Please use this identifier to cite or link to this item: https://scholarbank.nus.edu.sg/handle/10635/220860
Title: SINGAPORE �S ECONOMIES OF NATURE : GLORY TO THE GARDEN
Authors: LOO BO YAN
Keywords: Architecture
Design Track
Erik Gerard L'Heureux
Unnatural natural
Issue Date: 6-Feb-2010
Citation: LOO BO YAN (2010-02-06T04:25:33Z). SINGAPORE �S ECONOMIES OF NATURE : GLORY TO THE GARDEN. ScholarBank@NUS Repository.
Abstract: This paper outlines an investigation into the links between the production and consumption of space with the production of ideology and hegemony by reading into the concept of the Unnatural Natural in Singapore. The Unnatural Natural is termed here to be a view of the garden of Singapore as either natural or manicured, a view taken to be entirely unnatural and constructed. In the words of Louis Althusser, these terms represent an ideology which is taken to be ‘the imaginary relationships of individuals to their real conditions of existence’. With the environmental movement in mind, the study will investigate how the ideology of the Unnatural Natural in Singapore is an example of political hegemony and influences in the reading and consuming of land from reverence to become a resource. While the ‘Save-our-planet’ discussion is understood as not of interest to everyone, the discussion of this issue is also recognized as ultimately influential upon our built environment (read: site) that would comprise inevitably, of architecture. Singapore, while claimed by Koolhaas to be a tabula rasa city state that can perpetually erase anything it has built, - ‘since the island is considered changeable in its entirety, no version is ever definitive’, cannot ultimately replace a forest and transplant it to a corner of the island quickly and efficiently like it has done for its agriculture, industry and residential zones. As this permanence has been attached and is unique to the natural, are we looking at just skirting this portion of the environment as ultimately untouchable (by architecture) due to the ideologies willed to it? Or do we realize that its transformation is inevitably a part of a whole, such that the environment is finally understood as not of so many separate and distinct components, much like the way our land has been parceled and zoned?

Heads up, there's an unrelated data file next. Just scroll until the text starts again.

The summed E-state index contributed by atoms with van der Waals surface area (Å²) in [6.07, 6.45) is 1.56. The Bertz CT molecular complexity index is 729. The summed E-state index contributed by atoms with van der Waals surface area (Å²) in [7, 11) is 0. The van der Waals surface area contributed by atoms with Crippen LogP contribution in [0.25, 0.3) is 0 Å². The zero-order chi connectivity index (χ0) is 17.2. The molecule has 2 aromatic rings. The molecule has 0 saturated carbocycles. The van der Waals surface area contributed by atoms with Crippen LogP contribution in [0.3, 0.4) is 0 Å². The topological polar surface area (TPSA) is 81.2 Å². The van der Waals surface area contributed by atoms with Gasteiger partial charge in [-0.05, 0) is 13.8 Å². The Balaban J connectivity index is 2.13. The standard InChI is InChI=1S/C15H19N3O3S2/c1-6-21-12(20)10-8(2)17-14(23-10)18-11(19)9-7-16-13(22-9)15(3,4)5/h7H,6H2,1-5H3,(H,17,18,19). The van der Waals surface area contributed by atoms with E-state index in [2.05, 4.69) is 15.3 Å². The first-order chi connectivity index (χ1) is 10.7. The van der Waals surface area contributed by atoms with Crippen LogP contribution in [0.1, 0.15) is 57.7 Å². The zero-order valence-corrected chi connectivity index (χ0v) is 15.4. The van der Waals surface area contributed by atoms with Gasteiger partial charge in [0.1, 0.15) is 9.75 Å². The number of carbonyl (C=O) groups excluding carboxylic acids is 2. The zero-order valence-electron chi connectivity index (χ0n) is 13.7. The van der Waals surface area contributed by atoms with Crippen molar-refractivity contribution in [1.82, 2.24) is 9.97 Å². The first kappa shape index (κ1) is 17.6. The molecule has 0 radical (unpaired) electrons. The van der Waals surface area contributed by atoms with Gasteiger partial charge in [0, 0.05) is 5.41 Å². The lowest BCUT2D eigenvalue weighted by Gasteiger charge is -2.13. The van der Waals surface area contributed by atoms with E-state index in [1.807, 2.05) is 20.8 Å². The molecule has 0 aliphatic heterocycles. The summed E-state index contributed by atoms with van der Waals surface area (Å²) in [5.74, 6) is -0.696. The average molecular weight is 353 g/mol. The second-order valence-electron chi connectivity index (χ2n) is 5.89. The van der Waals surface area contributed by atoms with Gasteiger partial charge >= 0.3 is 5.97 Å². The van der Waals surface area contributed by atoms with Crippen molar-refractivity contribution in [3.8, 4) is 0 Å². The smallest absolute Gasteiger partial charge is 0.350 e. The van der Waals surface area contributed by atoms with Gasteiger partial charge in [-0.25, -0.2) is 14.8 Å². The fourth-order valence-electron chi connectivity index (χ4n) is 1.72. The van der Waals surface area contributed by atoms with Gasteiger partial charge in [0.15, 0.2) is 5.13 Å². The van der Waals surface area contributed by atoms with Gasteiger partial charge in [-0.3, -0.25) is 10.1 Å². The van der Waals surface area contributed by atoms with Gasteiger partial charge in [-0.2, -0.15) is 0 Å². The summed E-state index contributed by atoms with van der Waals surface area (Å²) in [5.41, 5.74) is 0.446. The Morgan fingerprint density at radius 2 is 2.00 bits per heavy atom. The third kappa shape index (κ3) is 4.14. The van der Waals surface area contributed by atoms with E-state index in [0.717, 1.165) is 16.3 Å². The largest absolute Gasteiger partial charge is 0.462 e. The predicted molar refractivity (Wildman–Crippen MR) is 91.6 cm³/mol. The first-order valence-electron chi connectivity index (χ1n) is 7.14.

URI: https://scholarbank.nus.edu.sg/handle/10635/220860
Appears in Collections:Master's Theses (Restricted)

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